Pacing a one-shot is tricky. You have to ruthlessly cut scenes when they start to drag, even cut straight to the climax if need be. I typically run one-shots of 2-3 hours, though I've done 1 hour to 90 minute games as well. Mostly, you have to figure out how things are looking at the 50% mark of your timeframe and kick things into gear.

One thing is that if your game is hard to improvise for (like encounter-balancing, etc), just tell the players, "Hey, we're going to play straight linearly, since this is a one shot" and then you can skip them trying to figure out what to do. If the game is easy to improvise for, just drive your scenes towards answering that conclusion sentence/question you wrote down at the beginning of this process.


This is more to the campaign part of the question than the single shot. When writing for a campaign make sure that the Player Characters (PCs) feel they are making a impact. For example the players first real adventure in the campaign was to stop the orcs from raiding the town.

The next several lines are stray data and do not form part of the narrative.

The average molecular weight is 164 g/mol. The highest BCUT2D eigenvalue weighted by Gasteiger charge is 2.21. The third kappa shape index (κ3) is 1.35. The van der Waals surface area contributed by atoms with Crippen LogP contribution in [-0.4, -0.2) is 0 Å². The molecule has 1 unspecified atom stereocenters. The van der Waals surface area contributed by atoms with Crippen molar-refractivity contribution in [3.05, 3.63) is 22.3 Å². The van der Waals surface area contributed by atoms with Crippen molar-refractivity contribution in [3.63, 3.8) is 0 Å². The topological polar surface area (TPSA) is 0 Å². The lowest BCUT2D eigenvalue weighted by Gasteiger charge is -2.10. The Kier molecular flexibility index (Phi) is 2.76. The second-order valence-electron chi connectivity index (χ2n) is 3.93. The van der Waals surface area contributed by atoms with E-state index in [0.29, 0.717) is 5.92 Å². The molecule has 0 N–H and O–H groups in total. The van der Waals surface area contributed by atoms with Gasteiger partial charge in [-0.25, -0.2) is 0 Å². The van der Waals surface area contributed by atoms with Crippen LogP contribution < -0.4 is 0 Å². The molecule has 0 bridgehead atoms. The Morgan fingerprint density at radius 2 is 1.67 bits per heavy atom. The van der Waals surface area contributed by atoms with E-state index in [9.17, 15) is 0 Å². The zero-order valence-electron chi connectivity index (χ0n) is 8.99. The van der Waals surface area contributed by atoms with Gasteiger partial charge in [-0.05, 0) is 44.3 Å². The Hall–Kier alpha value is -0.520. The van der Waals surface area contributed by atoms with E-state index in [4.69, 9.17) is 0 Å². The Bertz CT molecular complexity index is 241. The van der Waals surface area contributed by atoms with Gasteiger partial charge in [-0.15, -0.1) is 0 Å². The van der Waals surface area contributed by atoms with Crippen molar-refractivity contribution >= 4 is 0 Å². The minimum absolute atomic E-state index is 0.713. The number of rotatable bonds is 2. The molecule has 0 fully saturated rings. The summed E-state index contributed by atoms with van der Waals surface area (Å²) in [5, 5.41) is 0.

At some point down the road if they go through the town comment on how it has prospered since the PCs did a good deed. Maybe the innkeeper lets them stay for half rate because of what they have done. This can work in other ways, a person that the PCs may have slighted or cheated may have been planning for this day and now has resources to may the PCs lives interesting.

Another thing is a one-shot you can get away with railroading characters. In a campaign this tactic may not work so well. Your PCs are their own people and may get off doing their own thing that may or may not be part of the overall campaign. I ran into one time as a PC, we found out that a the town the party was in did not have a item we where looking for (in this case it was poisons). So we decided to ask the locals the location of any near by towns. The DM was very adamant that this was the only town for hundreds of miles. However the party had passed a town 2 days ago (we where on horseback), we all knew something was fishy. So the party decided to just head out in a direction in hopes of finding a town when we got hit by a snowstorm where the DM told us that only choice was going back to town. We countered once again in the town in question was having its Mid-Summer festival the following week.

As you can see its good to realize that PCs will go and do their own thing, however this can provide numerous chances to create new adventures and plot hooks. Feel free to leave open ends since the PCs may decide they really don't care why the blacksmith was selling weapons for so cheap.

Lastly balance your DMing responsibles with real life. Don't burn yourself out on designing the perfect campaign. If you have a good group they will understand that if you burn yourself out the campaign will suffer